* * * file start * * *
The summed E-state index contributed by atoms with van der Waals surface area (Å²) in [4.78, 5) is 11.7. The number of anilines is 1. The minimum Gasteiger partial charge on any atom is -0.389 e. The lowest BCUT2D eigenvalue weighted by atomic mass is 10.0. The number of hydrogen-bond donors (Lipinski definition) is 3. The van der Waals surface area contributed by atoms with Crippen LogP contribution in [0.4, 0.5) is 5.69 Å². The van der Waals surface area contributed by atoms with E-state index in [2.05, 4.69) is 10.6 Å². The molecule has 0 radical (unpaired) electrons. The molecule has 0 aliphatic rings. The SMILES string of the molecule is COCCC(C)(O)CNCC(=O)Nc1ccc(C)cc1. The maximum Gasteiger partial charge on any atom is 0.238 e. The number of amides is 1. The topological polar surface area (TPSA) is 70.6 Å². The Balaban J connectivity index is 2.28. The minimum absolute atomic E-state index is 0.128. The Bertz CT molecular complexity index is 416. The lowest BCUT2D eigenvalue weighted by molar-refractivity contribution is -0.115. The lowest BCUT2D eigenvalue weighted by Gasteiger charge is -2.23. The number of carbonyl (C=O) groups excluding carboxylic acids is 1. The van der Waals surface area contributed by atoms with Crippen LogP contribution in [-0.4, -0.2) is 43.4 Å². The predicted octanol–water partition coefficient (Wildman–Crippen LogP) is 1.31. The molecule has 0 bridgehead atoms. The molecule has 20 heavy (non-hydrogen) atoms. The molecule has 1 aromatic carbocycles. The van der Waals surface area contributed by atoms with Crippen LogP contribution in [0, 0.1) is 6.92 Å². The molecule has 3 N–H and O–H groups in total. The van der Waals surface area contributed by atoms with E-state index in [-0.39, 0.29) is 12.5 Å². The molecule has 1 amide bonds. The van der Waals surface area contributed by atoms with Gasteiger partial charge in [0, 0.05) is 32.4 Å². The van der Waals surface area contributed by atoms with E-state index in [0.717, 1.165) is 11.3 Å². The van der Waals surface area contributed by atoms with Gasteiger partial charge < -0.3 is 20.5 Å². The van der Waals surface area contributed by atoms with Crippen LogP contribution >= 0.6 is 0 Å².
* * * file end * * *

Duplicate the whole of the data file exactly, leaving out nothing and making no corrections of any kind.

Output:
The summed E-state index contributed by atoms with van der Waals surface area (Å²) in [4.78, 5) is 11.7. The number of anilines is 1. The minimum Gasteiger partial charge on any atom is -0.389 e. The lowest BCUT2D eigenvalue weighted by atomic mass is 10.0. The number of hydrogen-bond donors (Lipinski definition) is 3. The van der Waals surface area contributed by atoms with Crippen LogP contribution in [0.4, 0.5) is 5.69 Å². The van der Waals surface area contributed by atoms with E-state index in [2.05, 4.69) is 10.6 Å². The molecule has 0 radical (unpaired) electrons. The molecule has 0 aliphatic rings. The SMILES string of the molecule is COCCC(C)(O)CNCC(=O)Nc1ccc(C)cc1. The maximum Gasteiger partial charge on any atom is 0.238 e. The number of amides is 1. The topological polar surface area (TPSA) is 70.6 Å². The Balaban J connectivity index is 2.28. The minimum absolute atomic E-state index is 0.128. The Bertz CT molecular complexity index is 416. The lowest BCUT2D eigenvalue weighted by molar-refractivity contribution is -0.115. The lowest BCUT2D eigenvalue weighted by Gasteiger charge is -2.23. The number of carbonyl (C=O) groups excluding carboxylic acids is 1. The van der Waals surface area contributed by atoms with Crippen LogP contribution in [-0.4, -0.2) is 43.4 Å². The predicted octanol–water partition coefficient (Wildman–Crippen LogP) is 1.31. The molecule has 0 bridgehead atoms. The molecule has 20 heavy (non-hydrogen) atoms. The molecule has 1 aromatic carbocycles. The van der Waals surface area contributed by atoms with Crippen LogP contribution in [0, 0.1) is 6.92 Å². The molecule has 3 N–H and O–H groups in total. The van der Waals surface area contributed by atoms with E-state index in [-0.39, 0.29) is 12.5 Å². The molecule has 1 amide bonds. The van der Waals surface area contributed by atoms with Gasteiger partial charge in [0, 0.05) is 32.4 Å². The van der Waals surface area contributed by atoms with E-state index in [0.717, 1.165) is 11.3 Å². The van der Waals surface area contributed by atoms with Gasteiger partial charge < -0.3 is 20.5 Å². The van der Waals surface area contributed by atoms with Crippen LogP contribution >= 0.6 is 0 Å².